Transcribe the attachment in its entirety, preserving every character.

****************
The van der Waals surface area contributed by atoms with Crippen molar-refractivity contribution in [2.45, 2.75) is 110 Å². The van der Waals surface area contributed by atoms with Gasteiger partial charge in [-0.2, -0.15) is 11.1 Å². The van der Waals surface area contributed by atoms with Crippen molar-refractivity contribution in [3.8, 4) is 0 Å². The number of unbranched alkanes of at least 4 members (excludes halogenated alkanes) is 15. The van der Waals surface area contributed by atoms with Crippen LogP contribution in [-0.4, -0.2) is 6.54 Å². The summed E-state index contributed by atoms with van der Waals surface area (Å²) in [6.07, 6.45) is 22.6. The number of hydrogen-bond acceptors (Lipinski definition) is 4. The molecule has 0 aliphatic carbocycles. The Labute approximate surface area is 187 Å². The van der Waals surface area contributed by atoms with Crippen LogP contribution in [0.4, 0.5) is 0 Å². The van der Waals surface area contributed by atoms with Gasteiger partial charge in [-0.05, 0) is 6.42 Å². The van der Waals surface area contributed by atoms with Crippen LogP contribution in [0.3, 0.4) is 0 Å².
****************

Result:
The van der Waals surface area contributed by atoms with Crippen molar-refractivity contribution in [2.45, 2.75) is 110 Å². The van der Waals surface area contributed by atoms with Gasteiger partial charge in [-0.2, -0.15) is 11.1 Å². The van der Waals surface area contributed by atoms with Crippen molar-refractivity contribution in [3.8, 4) is 0 Å². The number of unbranched alkanes of at least 4 members (excludes halogenated alkanes) is 15. The van der Waals surface area contributed by atoms with Crippen LogP contribution in [-0.4, -0.2) is 6.54 Å². The summed E-state index contributed by atoms with van der Waals surface area (Å²) in [6.07, 6.45) is 22.6. The number of hydrogen-bond acceptors (Lipinski definition) is 4. The molecule has 0 aliphatic carbocycles. The Labute approximate surface area is 187 Å². The van der Waals surface area contributed by atoms with Crippen LogP contribution in [0.4, 0.5) is 0 Å². The van der Waals surface area contributed by atoms with Gasteiger partial charge in [-0.05, 0) is 6.42 Å². The van der Waals surface area contributed by atoms with Crippen LogP contribution in [0.3, 0.4) is 0 Å².